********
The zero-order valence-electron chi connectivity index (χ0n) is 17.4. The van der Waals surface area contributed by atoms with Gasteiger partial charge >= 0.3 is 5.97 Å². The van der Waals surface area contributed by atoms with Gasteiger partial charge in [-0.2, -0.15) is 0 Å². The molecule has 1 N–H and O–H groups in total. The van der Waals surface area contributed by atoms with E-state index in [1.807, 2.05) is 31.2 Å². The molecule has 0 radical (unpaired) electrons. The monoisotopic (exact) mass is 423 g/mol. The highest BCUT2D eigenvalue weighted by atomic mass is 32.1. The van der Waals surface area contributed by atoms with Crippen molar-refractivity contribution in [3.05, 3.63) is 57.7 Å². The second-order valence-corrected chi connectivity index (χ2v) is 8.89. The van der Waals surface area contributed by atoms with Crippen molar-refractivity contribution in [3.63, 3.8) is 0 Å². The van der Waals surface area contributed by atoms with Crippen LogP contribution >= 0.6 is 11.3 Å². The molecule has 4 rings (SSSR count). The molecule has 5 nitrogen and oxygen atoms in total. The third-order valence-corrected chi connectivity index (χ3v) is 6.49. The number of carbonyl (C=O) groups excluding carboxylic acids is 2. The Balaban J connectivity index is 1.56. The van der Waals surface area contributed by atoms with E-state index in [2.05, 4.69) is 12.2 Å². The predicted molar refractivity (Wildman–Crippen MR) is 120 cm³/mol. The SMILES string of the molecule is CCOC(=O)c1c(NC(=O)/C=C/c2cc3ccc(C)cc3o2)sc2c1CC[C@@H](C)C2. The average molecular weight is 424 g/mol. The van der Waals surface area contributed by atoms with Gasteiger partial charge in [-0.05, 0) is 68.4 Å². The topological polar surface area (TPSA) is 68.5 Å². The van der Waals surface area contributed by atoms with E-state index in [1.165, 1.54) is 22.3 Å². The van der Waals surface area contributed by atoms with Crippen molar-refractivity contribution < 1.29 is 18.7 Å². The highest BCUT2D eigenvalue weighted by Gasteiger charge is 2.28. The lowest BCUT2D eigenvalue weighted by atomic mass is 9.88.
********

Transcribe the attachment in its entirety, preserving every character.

The zero-order valence-electron chi connectivity index (χ0n) is 17.4. The van der Waals surface area contributed by atoms with Gasteiger partial charge >= 0.3 is 5.97 Å². The van der Waals surface area contributed by atoms with Gasteiger partial charge in [-0.2, -0.15) is 0 Å². The molecule has 1 N–H and O–H groups in total. The van der Waals surface area contributed by atoms with E-state index in [1.807, 2.05) is 31.2 Å². The molecule has 0 radical (unpaired) electrons. The monoisotopic (exact) mass is 423 g/mol. The highest BCUT2D eigenvalue weighted by atomic mass is 32.1. The van der Waals surface area contributed by atoms with Crippen molar-refractivity contribution in [3.05, 3.63) is 57.7 Å². The second-order valence-corrected chi connectivity index (χ2v) is 8.89. The van der Waals surface area contributed by atoms with Crippen molar-refractivity contribution in [3.63, 3.8) is 0 Å². The van der Waals surface area contributed by atoms with Crippen LogP contribution >= 0.6 is 11.3 Å². The molecule has 4 rings (SSSR count). The molecule has 5 nitrogen and oxygen atoms in total. The third-order valence-corrected chi connectivity index (χ3v) is 6.49. The number of carbonyl (C=O) groups excluding carboxylic acids is 2. The Balaban J connectivity index is 1.56. The van der Waals surface area contributed by atoms with E-state index in [2.05, 4.69) is 12.2 Å². The predicted molar refractivity (Wildman–Crippen MR) is 120 cm³/mol. The SMILES string of the molecule is CCOC(=O)c1c(NC(=O)/C=C/c2cc3ccc(C)cc3o2)sc2c1CC[C@@H](C)C2. The average molecular weight is 424 g/mol. The van der Waals surface area contributed by atoms with Gasteiger partial charge in [-0.05, 0) is 68.4 Å². The topological polar surface area (TPSA) is 68.5 Å². The van der Waals surface area contributed by atoms with E-state index in [1.165, 1.54) is 22.3 Å². The van der Waals surface area contributed by atoms with Crippen molar-refractivity contribution < 1.29 is 18.7 Å². The highest BCUT2D eigenvalue weighted by Gasteiger charge is 2.28. The lowest BCUT2D eigenvalue weighted by atomic mass is 9.88.